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7/22/09 First Forty Days

On July 5th, my newest baby brother met the world. That was a Sunday evening. That Wednesday, my family threw a huge party for the women in Ama's circle. 91 women attended, plus assorted children ranging from newborns through teenagers. The next Sunday, my family hosted the sib3, a religious ceremony for the men in Baba's circle. Given the exclusivity of a religious ceremony, Ama expected virtually no women - just a few from her immediate family - but about 20 women showed up, so we got a reprise of Wednesday's dance party fun.

So that was the first week of my baby brother's attendance here at Earth's School of Life. He got his name at the sib3, as is traditional, but the family had been calling him by it since Wednesday morning. I won't post his name here - it's unique, as far as I know - but instead I'll call him M'Barak, a reasonably common Moroccan name and the one that I'd lobbied for. (M'barak is the closest Moroccan version of Barack, and I thought it'd be pretty awesome to have my baby brother named after my president. I'm just sayin'.)

Anyway, we're up do about Day 20 of Baby M'Barak (say baby um BAR ik), and today at lunch Ama explained some of the rules surrounding a baby's First Forty Days.

For one, you can't leave the baby alone. At all. Benign neglect is a defining characteristic of Moroccan childcare. Kids have almost complete freedom to go wherever, do whatever, play with whatever... I've seen infants handed lighters as toys, toddlers crawling up and down uneven packed-earth stairs, and small boys scrambling through tree branches like monkeys or up and down mountains like goats, all without a lick of supervision. And it works. I'm almost scared to describe this to my childrearing American friends, adhering as they do to the baby-gated, baby-proofed, padded-universe view of childcare, but, well, maybe Moroccan kids are just hardier. Or maybe it's just Berber kids. But these little people run, jump, toddle, and crawl through all sorts of scenarios that would give my paranoid American friends heart failure...and keep running, jumping, toddling, and crawling on. The primary cause of infant and child mortality here is diarrhea, not accident. But all that said, babies can't be left alone for their first 40 days. Not for a second. If the mom has to go to the bathroom or to prepare lunch or for anything else, there in the house, somebody else has to stay in the room with the baby. And if she goes anywhere outside the house, the baby is strapped onto her back. This supervision goes on for 24 hours; though he has a small, mosquito-netted space to sleep and peoplewatch from during daylight hours, he spends every night next to his momma, just a turned head away from nursing.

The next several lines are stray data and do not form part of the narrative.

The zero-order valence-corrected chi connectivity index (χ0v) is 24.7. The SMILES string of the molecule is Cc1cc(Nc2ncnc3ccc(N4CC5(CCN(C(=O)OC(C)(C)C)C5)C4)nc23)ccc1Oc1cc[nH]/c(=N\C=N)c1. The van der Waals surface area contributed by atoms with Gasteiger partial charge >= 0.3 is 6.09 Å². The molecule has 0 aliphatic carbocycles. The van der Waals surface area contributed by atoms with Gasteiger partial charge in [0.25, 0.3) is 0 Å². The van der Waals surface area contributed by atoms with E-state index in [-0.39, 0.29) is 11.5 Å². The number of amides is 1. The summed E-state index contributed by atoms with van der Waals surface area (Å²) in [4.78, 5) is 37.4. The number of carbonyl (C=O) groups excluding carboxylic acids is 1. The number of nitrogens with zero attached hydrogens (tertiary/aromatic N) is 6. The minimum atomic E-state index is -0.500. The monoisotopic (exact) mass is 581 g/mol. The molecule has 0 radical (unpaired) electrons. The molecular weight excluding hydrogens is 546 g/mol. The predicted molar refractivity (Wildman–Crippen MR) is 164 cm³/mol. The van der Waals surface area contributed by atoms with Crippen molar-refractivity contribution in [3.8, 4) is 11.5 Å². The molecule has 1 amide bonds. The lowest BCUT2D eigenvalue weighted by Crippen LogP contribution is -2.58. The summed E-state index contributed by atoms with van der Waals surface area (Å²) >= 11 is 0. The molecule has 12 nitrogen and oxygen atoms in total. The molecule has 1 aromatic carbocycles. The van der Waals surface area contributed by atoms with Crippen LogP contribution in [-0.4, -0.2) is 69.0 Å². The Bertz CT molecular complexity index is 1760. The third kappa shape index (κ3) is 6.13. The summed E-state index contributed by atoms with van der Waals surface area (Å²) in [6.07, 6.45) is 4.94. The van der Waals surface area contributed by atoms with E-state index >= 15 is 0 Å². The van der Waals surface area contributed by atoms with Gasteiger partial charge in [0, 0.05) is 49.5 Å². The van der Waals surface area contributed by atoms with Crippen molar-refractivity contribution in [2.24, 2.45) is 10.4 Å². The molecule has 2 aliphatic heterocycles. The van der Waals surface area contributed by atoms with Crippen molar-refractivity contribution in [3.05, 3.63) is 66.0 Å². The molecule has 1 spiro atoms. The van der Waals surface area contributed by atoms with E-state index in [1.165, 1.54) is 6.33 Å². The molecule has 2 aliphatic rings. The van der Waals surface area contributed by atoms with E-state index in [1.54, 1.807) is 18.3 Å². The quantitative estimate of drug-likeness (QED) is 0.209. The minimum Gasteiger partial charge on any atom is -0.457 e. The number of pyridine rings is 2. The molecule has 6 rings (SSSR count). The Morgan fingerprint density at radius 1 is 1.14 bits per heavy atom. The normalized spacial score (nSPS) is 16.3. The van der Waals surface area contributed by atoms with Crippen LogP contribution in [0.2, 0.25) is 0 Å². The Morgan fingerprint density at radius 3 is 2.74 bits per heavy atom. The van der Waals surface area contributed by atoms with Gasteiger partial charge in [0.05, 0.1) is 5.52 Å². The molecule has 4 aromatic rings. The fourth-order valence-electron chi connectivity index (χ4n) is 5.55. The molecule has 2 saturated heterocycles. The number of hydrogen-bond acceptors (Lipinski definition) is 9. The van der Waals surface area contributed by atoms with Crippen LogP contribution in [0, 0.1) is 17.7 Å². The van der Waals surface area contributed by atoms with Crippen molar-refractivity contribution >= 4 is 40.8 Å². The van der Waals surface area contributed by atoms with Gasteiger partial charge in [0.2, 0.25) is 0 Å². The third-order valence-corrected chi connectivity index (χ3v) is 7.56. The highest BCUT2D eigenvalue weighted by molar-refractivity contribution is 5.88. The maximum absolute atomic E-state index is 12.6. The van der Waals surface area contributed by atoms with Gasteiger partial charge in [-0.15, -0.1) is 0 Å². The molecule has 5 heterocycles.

Also during the first 40 days: no part of his little body can be altered. The circumcision waits, as do haircuts ('cause yeah, little M'Barak has a *full* head of hair), nail clippings (and again, he's got some Barbra-Streisand-esque claws), and any other potential changes to his little form. Even baths are few and far between; I think he's had only 1 so far, though he may be up to 2. I know his first bath was 15 days after his birth. (Well, OK, I'm not counting the hospital cleaning him up immediately after birth. I'm counting the times Ama has bathed his little person.) The fingernails are becoming a problem. As I've said before, M'Barak was born two full weeks late. I was also born about two weeks late, and my fingernails got clipped within hours of birth, because they were already long enough to scratch myself with. M'Barak inherited my fingernails (how's *that* for genetics), and has already scratched himself a few times, but they won't clip his little nails till he hits the 40-day mark. (I recommended putting little socks over his hands; Ama seemed skeptical, but might consider it.)

And just as we were walking out - heading to a neighbor's house for Friday couscous - Ama turned around to rush back inside for another scarf. She had the small scarf that is always wrapped around her hair (but only her hair - her forehead and neck are always exposed, as they are for many Berber women), but she went back for a big, pashmina-sized scarf that she folded over her head and shoulders and over half her face, saying, "This is what mothers do, for the first 40 days." I'm not sure exactly what she meant - wearing a scarf? Wearing a really big scarf? Covering her mouth in public? - but I've long since discovered that asking explanatory questions never really gets me anywhere (the usual answer to Why? is Because that's what's done), so I figured I'll keep observing and try to figure it out.

There may be other First-Forty-Days rules as well; for the same reason Ama can't explain why things are done, she can't usually explain things comprehensively. That is, if I'd just asked her, "What are the rules for the baby's first 40 days?" she'd be confused and probably wouldn't be able to think of any. Because she hasn't learned them as a list of rules. She just knows what should be done, and what cannot be done. So again, I'll just keep watching and learning - that's the story of Peace Corps service, right? :)

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